For instance, we shouldn’t have UserSchema as a nested schema of Group’s schema, because a User can be a part of multiple Groups, and thus we’d have to store separate copies of a single User object in multiple Groups. Furthermore, a User ought to be able to exist in our database without being part of any groups.

Declare your models exactly once and use dependency injection; never declare them in a routes file.

This is best expressed in an example:

// GOOD
exports.listUsers = function(User) {
  return function(req, res) {
    User.find({}, function(error, users) {
      res.render('list_users', { users : users });
    });
  }
};

// BAD
var db = Mongoose.createConnection('localhost', 'database');
var Schema = require('../models/User.js').UserSchema;
var User = db.model('users', Schema);

exports.listUsers = return function(req, res) {
  User.find({}, function(error, users) {
    res.render('list_users', { users : users });
  });
};

The biggest problem with the “bad” version of listUsers shown above is that if you declare your model at the top of this particular file, you have to define it in every file where you use the User model. This leads to a lot of error-prone find-and-replace work for you, the programmer, whenever you want to do something like rename the Schema or change the collection name that underlies the User model.

Early in Ascot’s development we made this mistake with a single file, and ended up with a particularly annoying bug when we changed our MongoDB password several months later. The proper way to do this is to declare your Models exactly once, include them in your app.js, and pass them to your routes as necessary.

In addition, note that the “bad” listUsers is impossible to unit test. The User schema in the “bad” example is inaccessible through calls to require, so we can’t mock it out for testing. In the “good” example, we can write a test easily using Nodeunit:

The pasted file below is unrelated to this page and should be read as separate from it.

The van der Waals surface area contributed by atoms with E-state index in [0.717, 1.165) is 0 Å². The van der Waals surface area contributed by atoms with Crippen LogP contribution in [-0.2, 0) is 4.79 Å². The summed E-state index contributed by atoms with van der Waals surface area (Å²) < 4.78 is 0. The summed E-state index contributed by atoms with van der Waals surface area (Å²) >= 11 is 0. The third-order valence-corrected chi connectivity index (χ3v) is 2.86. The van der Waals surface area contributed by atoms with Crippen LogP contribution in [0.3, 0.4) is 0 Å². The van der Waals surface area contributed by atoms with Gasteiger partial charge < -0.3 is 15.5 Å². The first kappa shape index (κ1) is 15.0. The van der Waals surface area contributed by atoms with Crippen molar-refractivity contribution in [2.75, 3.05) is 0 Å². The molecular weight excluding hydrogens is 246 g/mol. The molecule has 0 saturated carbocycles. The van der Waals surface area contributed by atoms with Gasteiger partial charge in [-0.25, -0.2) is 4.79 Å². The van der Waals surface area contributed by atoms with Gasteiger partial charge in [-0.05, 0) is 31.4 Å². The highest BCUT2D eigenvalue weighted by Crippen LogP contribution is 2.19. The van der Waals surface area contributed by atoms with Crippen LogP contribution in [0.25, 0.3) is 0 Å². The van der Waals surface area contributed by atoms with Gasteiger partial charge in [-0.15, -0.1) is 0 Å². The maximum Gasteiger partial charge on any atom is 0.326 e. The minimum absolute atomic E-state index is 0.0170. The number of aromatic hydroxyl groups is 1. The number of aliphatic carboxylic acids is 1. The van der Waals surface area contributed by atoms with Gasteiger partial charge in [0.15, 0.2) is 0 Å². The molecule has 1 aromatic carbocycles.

var UserRoutes = require('./routes/user.js');

exports.testListUsers = function(test) {
  mockUser.collection = [{ name : 'Val' }];
  var fnToTest = UserRoutes.listUsers(mockUser);
  fnToTest( {},
    { render : function(view, params) {
        test.equals(mockUser.collection, params.users); test.done();
      }
    });
};

And speaking of Nodeunit:

Unit tests catch mistakes, encourage you to write modular code, and allow you to easily make sure your logic works. They are your friend.

I’ll be the first to say that writing unit tests can be very annoying. Some tests can seem trivial, they don’t necessarily catch all bugs, and often you write way more test code than actual production code. However, a good suite of tests can save you a lot of worry; you can make changes and then quickly verify that you haven’t broken any of your modules. Ascot Project currently uses Nodeunit for our backend unit tests; Nodeunit is simple, flexible, and works well for us.

And there you have it! Mongoose is an excellent library, and if you’re using MongoDB and NodeJS, you should definitely consider using it. It will save you from writing a lot of extra code, it’ll handle some basic population, and it’ll handle all your validation and object creation grunt work. This adds up to more time spent building awesome stuff, and less time trying to figure out how to get your database interface to work.

Have any questions about the code featured in this post? Want to suggest a better approach? Feel like telling me why the MEAN Stack is the worst thing that ever happened in the history of the world and how horrible I am? Go ahead and leave a comment below, or shoot me an email at valkar207@gmail.com and I’ll do my best to answer any questions you might have. You can also find me on github at https://github.com/vkarpov15. My current venture is called The Ascot Project, and you can find that over at http://www.AscotProject.com. Huge thanks to my partner William Kelly (@idostartups) for all of his work helping me get this post together.